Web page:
News Ed Moran column: Primeau is loving his new life in hockey
Mar. 12, 2007--ANYONE WHO HAS has
been to a Bishop
Eustace Prep hockey game is
familiar with head coach Mike Green and his "special assistant,"
What's striking is the difference
in size. Green isn't the shortest guy on the planet, and while Primeau isn't the
tallest, he still stands a head above Green, and that's with Green standing on
the bench and Primeau on the floor.
Well, maybe that's stretching the
truth a little, but just a little.
But where the two men differ in
height, they are equals in what they bring to the game. Green never played at
the level Primeau did, but he played minor hockey in
and attended a
prep school.His older brother, Mark, played junior hockey in
Any fan of hockey knows what
Primeau, a two-time All-Star, brought to the Flyers before repeated concussions
forced him out of the pros.
I'm careful not to say out of the
game because where Primeau has ended up is a good place for him. He is close to
his roots in
minor hockey, and he coaches his
son Corey in his senior year.
More important, he has found a
way to stay involved in his life's passion.
"I'm at a tournament right now,"
he said via telephone yesterday. "And I am really pumped."
It's so good to hear the
enthusiasm in his voice again.
Like Primeau, Green exudes a
passion for hockey just as he does for soccer. He also coaches
Haddon Township's boys' team.
He's a skilled coach, but what makes him special is he cares.
And so does Primeau.
When Primeau left the Flyers, he
teamed with Green and his life became consumed again with hockey and the passion
that made him a dominant force in the
The result of this is a complete
immersion for Primeau in local minor hockey, and, with Green, he is now on a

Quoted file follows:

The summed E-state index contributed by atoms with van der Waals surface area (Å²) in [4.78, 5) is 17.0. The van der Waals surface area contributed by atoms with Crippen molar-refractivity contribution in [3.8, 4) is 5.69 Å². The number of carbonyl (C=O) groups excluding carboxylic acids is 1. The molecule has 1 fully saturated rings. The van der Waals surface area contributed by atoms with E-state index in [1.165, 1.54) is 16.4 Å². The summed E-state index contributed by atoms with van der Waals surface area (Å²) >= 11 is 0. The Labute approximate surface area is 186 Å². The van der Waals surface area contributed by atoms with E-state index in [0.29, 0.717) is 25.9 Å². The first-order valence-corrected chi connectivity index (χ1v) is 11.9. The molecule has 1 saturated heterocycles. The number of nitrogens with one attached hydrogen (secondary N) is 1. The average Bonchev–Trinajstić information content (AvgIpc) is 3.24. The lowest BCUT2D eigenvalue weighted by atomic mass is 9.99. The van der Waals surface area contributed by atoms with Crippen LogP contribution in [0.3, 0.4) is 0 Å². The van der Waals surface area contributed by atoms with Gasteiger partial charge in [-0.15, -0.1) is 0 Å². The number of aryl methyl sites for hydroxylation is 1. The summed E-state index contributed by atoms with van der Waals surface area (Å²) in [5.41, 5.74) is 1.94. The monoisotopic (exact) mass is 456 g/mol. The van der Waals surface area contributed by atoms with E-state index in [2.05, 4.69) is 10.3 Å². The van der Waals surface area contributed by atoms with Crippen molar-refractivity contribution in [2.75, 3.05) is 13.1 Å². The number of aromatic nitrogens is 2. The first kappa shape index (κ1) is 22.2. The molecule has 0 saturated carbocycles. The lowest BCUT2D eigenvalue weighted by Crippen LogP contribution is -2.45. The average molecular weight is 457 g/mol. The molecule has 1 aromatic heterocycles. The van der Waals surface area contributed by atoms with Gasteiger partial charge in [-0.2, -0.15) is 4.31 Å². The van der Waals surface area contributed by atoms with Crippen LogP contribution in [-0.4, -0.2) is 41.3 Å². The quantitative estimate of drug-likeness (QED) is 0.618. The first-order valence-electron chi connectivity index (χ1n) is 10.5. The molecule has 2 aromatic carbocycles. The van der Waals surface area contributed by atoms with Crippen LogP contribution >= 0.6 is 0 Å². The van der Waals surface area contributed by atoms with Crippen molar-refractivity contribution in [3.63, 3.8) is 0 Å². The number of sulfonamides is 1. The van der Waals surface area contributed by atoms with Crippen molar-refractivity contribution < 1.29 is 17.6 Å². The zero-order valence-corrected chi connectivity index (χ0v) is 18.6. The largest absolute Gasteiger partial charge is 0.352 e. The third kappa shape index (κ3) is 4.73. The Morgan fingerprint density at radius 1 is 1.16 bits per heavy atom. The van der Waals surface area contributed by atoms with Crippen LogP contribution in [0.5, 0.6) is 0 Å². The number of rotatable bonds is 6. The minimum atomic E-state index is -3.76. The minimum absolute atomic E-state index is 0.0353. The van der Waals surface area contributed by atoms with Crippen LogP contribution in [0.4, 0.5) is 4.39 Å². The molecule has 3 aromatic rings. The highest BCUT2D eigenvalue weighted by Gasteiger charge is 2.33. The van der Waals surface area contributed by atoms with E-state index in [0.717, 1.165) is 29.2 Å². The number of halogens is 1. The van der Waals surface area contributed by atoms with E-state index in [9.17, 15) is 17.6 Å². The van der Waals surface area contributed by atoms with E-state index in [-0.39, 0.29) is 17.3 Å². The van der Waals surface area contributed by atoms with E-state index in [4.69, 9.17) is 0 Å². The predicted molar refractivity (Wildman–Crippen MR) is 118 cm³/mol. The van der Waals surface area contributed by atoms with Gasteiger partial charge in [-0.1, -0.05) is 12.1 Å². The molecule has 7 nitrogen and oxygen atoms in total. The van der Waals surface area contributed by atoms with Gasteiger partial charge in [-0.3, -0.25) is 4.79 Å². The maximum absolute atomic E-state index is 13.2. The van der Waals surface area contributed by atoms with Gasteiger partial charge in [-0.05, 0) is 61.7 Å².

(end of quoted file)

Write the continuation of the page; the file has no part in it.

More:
mission to make New Jersey
a place where special players are developed.
That's not to say it hasn't
happened before. Bobby Ryan, the 2005 second pick overall behind Sidney Crosby,
is from Cherry Hill. Bobby
Sanguinetti, 21st overall in 2006 by the Rangers, is from
Both left the area to play junior
hockey in Canada. While
they are exceptions, there are a lot of quality players who have come from or
now live in the Philadelphia-South Jersey area.
But the feeling here is that the
hockey isn't competitive enough to draw attention from college or professional
scouts. Kids have to leave home for either a junior team or a prep school in New
England or in the Midwest.
Primeau wouldn't necessarily
argue that; neither would Green. But they want to change that perception, and
want to reward players who stay behind and play for their local club and high
So they have started their own
senior all-star game, and have called in a few dozen chips to pack the rink with
scouts. The Flyers will be there, Canadian junior scouts will be there, and
college scouts will be there. They're calling it the New Jersey Scholastic
All-Star Senior Game, and it will be held at
5 p.m. Sunday at the Vineland Ice
Arena, which Primeau hopes will be packed with spectators.
"This is my new project," said
Primeau, who also runs a hockey school and a Tier Two junior team in
Canada. "The motivation for both
of us was, we've seen so many of the good players in the state leave to play
junior or go off to a college prep school because they're being told this is
what they have to do, but we're trying to show them there is an alternative.
"We want to keep these kids here
and help build hockey in and around the state of New
We want to change the impression of high school hockey around here being the
"We want to put
ourselves on the map as a region so that we can keep and develop these players
and put them in a situation where they can be rewarded for staying here and get
the exposure they need to take the next step."